FORT WAYNE, Ind. (WANE) — The man charged with the shooting deaths of two young men and the near-death of yet another was found incompetent in court Tuesday.
Joseph Bossard, 33, appeared in Allen Superior Court with his attorney, Travis Friend, of the law firm, Haller & Colvin, after a competency evaluation was filed Nov. 7 by Dr. Stephen Ross, a forensic psychologist who has testified in many trials. The hearing was held Tuesday before Allen Superior Court Judge David Zent after being delayed because of a quarantine, according to court documents.
Bossard has two more competency hearings scheduled for Nov. 29 with doctors hired by the state and Dec. 19 with doctors evaluating him for the defense, court documents indicate. Bossard has another status hearing scheduled for Jan. 6 after these two competency hearings.
Bossard’s 10-day trial remains scheduled starting Feb. 27.
On Feb. 18, 2021, Bossard is accused of killing Anderson Retic, 19, and Joshua Cole Cooper, 19, both of Fort Wayne, as he shot them at the Shell gas station at East State Boulevard and Hobson Road before continuing his pursuit after they took off from pump 9 in a blue 2008 Hyundai Sonata. Jaylin Rice, 20, was also shot, but survived his life-threatening injuries.
Allen County prosecutors have filed for life without parole. Bossard was charged with two counts murder, one count attempted murder, aggravated battery inflicting injury that causes substantial risk of death, criminal recklessness with a deadly weapon and using a firearm in the commission of an offense, an enhancement which adds 20 years on to a sentence.
Around 7 p.m., Fort Wayne Police were dispatched to the area on reports of a problem unknown. As officers were on the way, a shooting was reported at the gas station.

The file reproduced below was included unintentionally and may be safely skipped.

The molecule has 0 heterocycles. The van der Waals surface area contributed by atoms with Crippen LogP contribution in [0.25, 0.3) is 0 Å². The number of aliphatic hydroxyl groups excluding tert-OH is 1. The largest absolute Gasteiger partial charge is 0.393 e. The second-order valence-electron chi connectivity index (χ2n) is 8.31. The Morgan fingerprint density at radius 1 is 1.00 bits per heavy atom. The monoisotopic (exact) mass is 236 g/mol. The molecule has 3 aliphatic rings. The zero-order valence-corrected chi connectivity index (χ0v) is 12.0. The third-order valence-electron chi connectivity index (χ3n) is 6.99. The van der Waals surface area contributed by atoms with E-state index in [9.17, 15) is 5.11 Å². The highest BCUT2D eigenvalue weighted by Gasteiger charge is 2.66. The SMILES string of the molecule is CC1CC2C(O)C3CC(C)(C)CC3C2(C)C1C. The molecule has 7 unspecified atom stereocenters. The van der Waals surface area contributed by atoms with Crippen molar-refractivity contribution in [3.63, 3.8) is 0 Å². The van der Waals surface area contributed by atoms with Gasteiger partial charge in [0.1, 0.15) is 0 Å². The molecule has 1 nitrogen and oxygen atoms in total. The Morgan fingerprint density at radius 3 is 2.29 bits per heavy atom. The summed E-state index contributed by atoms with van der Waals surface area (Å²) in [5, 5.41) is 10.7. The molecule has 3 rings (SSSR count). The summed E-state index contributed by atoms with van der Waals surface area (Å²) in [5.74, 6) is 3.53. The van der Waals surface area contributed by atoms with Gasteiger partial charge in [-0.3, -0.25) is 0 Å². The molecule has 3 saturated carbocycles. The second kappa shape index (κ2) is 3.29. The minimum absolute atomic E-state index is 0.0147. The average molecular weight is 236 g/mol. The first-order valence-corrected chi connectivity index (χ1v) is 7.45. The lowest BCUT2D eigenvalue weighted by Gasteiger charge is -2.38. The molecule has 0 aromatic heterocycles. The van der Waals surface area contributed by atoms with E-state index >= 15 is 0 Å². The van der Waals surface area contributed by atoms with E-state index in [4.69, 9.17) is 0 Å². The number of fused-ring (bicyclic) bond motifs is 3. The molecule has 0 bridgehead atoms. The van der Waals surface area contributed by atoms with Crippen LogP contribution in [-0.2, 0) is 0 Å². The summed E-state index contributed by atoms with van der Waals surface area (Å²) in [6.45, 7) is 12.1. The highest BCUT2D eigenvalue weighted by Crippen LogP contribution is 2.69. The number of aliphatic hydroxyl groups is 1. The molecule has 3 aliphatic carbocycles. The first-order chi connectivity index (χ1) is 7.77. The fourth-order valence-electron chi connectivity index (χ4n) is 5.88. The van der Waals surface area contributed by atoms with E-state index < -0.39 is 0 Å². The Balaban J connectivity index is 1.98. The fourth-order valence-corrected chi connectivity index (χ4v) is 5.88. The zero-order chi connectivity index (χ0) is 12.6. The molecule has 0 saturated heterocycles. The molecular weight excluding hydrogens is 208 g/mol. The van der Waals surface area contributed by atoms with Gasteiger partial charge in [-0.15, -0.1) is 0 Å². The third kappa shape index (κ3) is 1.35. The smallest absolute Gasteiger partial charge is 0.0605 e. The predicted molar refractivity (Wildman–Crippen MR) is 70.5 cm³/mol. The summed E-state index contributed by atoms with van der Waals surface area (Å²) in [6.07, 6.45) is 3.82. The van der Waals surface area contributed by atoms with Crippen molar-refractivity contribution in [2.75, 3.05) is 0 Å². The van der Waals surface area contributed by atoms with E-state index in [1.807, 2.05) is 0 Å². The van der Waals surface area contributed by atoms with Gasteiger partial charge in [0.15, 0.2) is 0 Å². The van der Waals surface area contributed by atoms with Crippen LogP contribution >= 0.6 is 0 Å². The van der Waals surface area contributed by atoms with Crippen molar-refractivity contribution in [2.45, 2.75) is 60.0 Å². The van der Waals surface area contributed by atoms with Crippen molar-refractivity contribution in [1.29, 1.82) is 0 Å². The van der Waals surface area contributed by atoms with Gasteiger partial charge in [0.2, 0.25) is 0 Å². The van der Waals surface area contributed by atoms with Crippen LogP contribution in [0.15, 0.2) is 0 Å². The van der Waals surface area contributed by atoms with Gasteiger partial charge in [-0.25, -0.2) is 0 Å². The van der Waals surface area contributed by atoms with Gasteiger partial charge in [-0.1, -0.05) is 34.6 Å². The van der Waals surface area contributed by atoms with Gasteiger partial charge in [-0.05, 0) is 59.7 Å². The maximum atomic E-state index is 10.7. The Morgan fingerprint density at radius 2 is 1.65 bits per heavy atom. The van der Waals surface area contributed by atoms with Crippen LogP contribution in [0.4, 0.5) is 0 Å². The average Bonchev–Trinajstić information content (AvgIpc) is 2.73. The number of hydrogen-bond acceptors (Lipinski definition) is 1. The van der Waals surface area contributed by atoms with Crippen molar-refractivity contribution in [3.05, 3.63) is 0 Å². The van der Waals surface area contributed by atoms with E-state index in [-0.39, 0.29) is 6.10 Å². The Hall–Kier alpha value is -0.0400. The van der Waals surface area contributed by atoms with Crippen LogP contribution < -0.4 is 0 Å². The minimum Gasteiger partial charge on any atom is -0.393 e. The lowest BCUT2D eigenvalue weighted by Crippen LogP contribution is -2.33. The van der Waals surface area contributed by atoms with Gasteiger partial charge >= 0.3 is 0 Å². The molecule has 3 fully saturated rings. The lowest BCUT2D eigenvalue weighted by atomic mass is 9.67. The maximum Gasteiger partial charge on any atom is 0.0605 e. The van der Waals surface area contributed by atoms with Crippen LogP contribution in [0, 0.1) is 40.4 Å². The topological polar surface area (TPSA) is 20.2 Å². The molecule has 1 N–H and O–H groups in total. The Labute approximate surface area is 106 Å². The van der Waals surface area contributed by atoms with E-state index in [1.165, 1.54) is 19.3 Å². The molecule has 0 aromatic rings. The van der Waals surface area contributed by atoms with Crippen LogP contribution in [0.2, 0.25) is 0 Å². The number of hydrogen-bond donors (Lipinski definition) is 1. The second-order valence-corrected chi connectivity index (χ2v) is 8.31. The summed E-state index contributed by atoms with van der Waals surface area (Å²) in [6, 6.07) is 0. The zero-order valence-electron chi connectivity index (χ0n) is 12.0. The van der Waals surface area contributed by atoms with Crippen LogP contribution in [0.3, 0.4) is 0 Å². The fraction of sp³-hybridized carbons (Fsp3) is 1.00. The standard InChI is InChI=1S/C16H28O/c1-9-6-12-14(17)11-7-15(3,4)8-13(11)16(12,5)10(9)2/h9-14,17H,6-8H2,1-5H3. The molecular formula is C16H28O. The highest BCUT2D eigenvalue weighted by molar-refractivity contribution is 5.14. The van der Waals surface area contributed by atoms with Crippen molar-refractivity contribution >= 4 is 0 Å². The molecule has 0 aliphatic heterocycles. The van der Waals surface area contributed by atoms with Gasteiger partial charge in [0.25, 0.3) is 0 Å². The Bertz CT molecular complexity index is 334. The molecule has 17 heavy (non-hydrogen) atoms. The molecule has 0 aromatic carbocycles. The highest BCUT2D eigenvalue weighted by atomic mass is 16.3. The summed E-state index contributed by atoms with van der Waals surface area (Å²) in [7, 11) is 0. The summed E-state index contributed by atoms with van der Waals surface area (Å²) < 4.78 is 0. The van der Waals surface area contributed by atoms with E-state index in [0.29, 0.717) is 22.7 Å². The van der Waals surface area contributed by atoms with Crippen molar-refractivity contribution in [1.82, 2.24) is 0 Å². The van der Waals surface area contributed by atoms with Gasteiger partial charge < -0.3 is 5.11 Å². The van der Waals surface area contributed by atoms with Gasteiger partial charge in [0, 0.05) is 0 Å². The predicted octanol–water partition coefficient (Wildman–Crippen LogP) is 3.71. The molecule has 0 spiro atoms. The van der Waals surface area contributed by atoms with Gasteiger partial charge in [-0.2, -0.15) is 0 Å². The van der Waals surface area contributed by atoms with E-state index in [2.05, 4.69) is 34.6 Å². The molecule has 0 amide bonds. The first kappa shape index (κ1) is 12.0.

Responding officers found the Hyundai crashed into a snow bank along Hobson Road a 1/2 mile south, with three males inside suffering from apparent gunshot wounds. Officers frantically tried to revive them as they lay in the snow. Two were pronounced dead at the scene by medics. Rice was taken to an area hospital in critical condition.
According to a probable cause affidavit, Bossard arrived the gas station in a red Chevrolet Silverado pickup and bought a pack of cigarettes. Inside the store, Bossard got into “some kind of verbal confrontation with three young male black subjects” who were in the store shopping.
After leaving the store, surveillance video showed Bossard circle the three with in his truck and almost hit one of them in the process, according to the affidavit. The pickup then drove off eastbound on State Boulevard.
Two minutes later, the same truck returned to the gas station and pulled up directly behind their vehicle, the affidavit said. Bossard got out of his truck and “briskly” walked up to the driver’s side door and fired a handgun inside.
The car drove off as Bossard fired, and Bossard ran back to his truck, pursuing them southbound, the surveillance camera showed, the affidavit said.
Shell casings were found both around the gas pump and around the crashed Hyundai.
Just after the shooting, police released an image of the suspect. An officer combing the neighborhood found Bossard’s red pickup outside his home in the 2200 block of Laverne Avenue.
Negotiators attempted contact with him for nearly almost two hours with no response before tactical officers shot a chemical agent in the home and he surrendered peacefully around 11 p.m.
Inside Bossard’s home, police found a 9mm handgun and a .380 caliber handgun, the affidavit said.
This isn’t the first time Bossard has appeared in court on competency issues. On Jan. 10, Allen Superior Court Judge David Zent found that after both the defense and prosecution hired doctors to evaluate Bossard’s competency, Bossard was capable of “understanding the proceedings and assist in the preparation of his defense.”